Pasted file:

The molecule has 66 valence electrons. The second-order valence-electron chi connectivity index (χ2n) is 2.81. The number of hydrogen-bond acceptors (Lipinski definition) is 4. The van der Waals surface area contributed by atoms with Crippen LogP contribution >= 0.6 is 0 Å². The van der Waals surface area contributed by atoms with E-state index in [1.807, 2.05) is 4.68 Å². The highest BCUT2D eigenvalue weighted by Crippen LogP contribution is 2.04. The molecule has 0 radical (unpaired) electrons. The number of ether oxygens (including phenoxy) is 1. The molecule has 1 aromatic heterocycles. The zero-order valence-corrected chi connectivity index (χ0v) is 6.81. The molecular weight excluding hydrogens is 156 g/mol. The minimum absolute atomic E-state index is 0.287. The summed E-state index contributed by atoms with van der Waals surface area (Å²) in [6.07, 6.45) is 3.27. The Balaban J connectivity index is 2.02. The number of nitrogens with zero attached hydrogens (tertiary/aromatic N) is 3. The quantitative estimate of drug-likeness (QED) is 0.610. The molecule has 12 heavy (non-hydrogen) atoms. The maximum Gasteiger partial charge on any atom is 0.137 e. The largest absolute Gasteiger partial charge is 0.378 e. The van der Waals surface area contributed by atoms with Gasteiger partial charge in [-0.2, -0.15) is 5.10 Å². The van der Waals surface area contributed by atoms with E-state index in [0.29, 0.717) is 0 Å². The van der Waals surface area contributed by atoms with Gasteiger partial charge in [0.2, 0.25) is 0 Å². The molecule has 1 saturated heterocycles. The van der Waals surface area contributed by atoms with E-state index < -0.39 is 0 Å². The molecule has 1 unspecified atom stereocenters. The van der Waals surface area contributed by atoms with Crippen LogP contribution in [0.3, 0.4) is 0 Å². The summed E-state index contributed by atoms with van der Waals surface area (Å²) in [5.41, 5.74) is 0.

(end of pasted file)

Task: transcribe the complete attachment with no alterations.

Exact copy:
The molecule has 66 valence electrons. The second-order valence-electron chi connectivity index (χ2n) is 2.81. The number of hydrogen-bond acceptors (Lipinski definition) is 4. The van der Waals surface area contributed by atoms with Crippen LogP contribution >= 0.6 is 0 Å². The van der Waals surface area contributed by atoms with E-state index in [1.807, 2.05) is 4.68 Å². The highest BCUT2D eigenvalue weighted by Crippen LogP contribution is 2.04. The molecule has 0 radical (unpaired) electrons. The number of ether oxygens (including phenoxy) is 1. The molecule has 1 aromatic heterocycles. The zero-order valence-corrected chi connectivity index (χ0v) is 6.81. The molecular weight excluding hydrogens is 156 g/mol. The minimum absolute atomic E-state index is 0.287. The summed E-state index contributed by atoms with van der Waals surface area (Å²) in [6.07, 6.45) is 3.27. The Balaban J connectivity index is 2.02. The number of nitrogens with zero attached hydrogens (tertiary/aromatic N) is 3. The quantitative estimate of drug-likeness (QED) is 0.610. The molecule has 12 heavy (non-hydrogen) atoms. The maximum Gasteiger partial charge on any atom is 0.137 e. The largest absolute Gasteiger partial charge is 0.378 e. The van der Waals surface area contributed by atoms with Gasteiger partial charge in [-0.2, -0.15) is 5.10 Å². The van der Waals surface area contributed by atoms with E-state index in [0.29, 0.717) is 0 Å². The van der Waals surface area contributed by atoms with Gasteiger partial charge in [0.2, 0.25) is 0 Å². The molecule has 1 saturated heterocycles. The van der Waals surface area contributed by atoms with E-state index < -0.39 is 0 Å². The molecule has 1 unspecified atom stereocenters. The van der Waals surface area contributed by atoms with Crippen LogP contribution in [0.3, 0.4) is 0 Å². The summed E-state index contributed by atoms with van der Waals surface area (Å²) in [5.41, 5.74) is 0.